Tibet is a land shrouded in mystery for westerners, many of whom got their first taste for eastern exotica when seeing the movie Shangri-La for the first time. A country that is perched on a high mountain plateau, Tibet is old and has a long history, much of which has been taken up by conflicts with invaders and subsequent changes. Home of the Dalai Lama and a branch of Buddhism that emphasizes ascetic practices, monastic life and somewhat supernatural beliefs and ideas, the mystery surrounding it comes from its inhabitants as well as its history.
Incense traditionally made in Tibet had its origins in ancient medicinal science; a system of knowledge handed down from untold ages ago and practiced with care for the legacies involved.Tibetan medicine is related to Hindu Ayurvedic systems which hold that there are certain components of the universe that make up our bodies. These elements go out of balance for a variety of reasons and ultimately these imbalances cause disease and illness. Part of the healing process was the use of incenses, fragrances that were carefully formulated to heal specific maladies and to create a healthy body. Aromatherapy can thus be shown to have originated in Tibet, long ago.
At the same time, incense began to be used as a special offering to the various deities of the old religion, and when Buddhism became the dominant religious practice, incense was adopted as a ceremonial tool. It was believed to purify the devotee and create an atmosphere of reverence and holiness, while aiding meditation and contemplation. Today, Tibetan incense is used in the temple and at home for the purpose of helping to create a sacred space and a sense of devotion.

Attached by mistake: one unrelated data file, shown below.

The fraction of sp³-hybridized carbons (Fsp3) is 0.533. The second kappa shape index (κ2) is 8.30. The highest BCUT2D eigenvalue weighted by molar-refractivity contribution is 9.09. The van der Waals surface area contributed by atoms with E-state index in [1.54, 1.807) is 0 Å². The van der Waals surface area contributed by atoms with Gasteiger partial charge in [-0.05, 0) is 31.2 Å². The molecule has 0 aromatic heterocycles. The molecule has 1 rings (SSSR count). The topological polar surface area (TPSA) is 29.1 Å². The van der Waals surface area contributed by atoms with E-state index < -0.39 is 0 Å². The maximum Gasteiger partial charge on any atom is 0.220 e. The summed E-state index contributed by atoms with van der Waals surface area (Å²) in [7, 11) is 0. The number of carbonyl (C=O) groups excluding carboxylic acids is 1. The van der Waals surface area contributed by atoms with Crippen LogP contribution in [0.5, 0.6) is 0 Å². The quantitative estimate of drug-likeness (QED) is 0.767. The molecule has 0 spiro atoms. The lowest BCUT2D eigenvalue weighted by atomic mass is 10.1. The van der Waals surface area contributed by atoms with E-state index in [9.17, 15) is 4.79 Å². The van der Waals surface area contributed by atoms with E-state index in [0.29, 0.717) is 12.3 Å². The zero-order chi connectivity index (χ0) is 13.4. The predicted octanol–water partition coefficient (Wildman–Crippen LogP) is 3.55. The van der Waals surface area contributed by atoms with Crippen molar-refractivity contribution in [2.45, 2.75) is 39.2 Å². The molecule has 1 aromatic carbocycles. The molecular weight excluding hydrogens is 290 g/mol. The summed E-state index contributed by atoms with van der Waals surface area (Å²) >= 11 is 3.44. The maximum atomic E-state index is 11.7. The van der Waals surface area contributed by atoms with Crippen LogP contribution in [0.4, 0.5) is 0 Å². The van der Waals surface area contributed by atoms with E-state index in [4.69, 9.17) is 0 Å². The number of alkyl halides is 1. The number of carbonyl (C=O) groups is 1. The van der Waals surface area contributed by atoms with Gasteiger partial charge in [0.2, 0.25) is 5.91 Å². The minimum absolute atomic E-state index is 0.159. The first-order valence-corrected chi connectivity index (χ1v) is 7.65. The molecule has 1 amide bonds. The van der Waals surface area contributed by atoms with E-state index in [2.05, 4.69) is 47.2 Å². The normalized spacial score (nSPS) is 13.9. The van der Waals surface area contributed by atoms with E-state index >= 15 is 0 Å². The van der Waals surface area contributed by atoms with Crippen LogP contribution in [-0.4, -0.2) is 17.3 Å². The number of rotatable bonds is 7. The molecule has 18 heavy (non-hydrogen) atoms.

While many different types of Tibetan Incense are available today, the traditional formulations had very distinct characteristics which set the products apart from the incenses of other countries. Like their cuisine, Tibetan recipes for incense are very simple, earthy, yet hardy and sustaining. Typical base ingredients are woods and resins, then a variety of herbs that are indigenous to the plateau and surrounding regions.
Added notes originate from a limited palate of essential oils such as musk that give the incense its intense qualities. Incense made in Tibet following the historical, ancient formulas are very herbal and earthy, elemental, with a distinct lack of emphasis on floral, sweet-smelling ingredients. These recipes are practical, simple yet inspiring, serious and majestic, and have healing, medicinal properties not associated with other incense sources.
Much of the incense that is today labeled Tibetan is being manufactured by Tibetans who are refugees from their homeland. These conclaves of expatriates gather in India, a sister in many ways, and attempt to make a life for themselves.
Fortunately for the west and the rest of the world, small fair trade companies that use traditional recipes and make their products by hand in the old-fashioned way have become numerous, and have been successful in getting their handiwork exported to other lands. In this way, incense that reflect the traditional values, beliefs, and customs of an ancient land can now be enjoyed and savored in modern developed countries. And so the legacy of Tibetan incense lives on.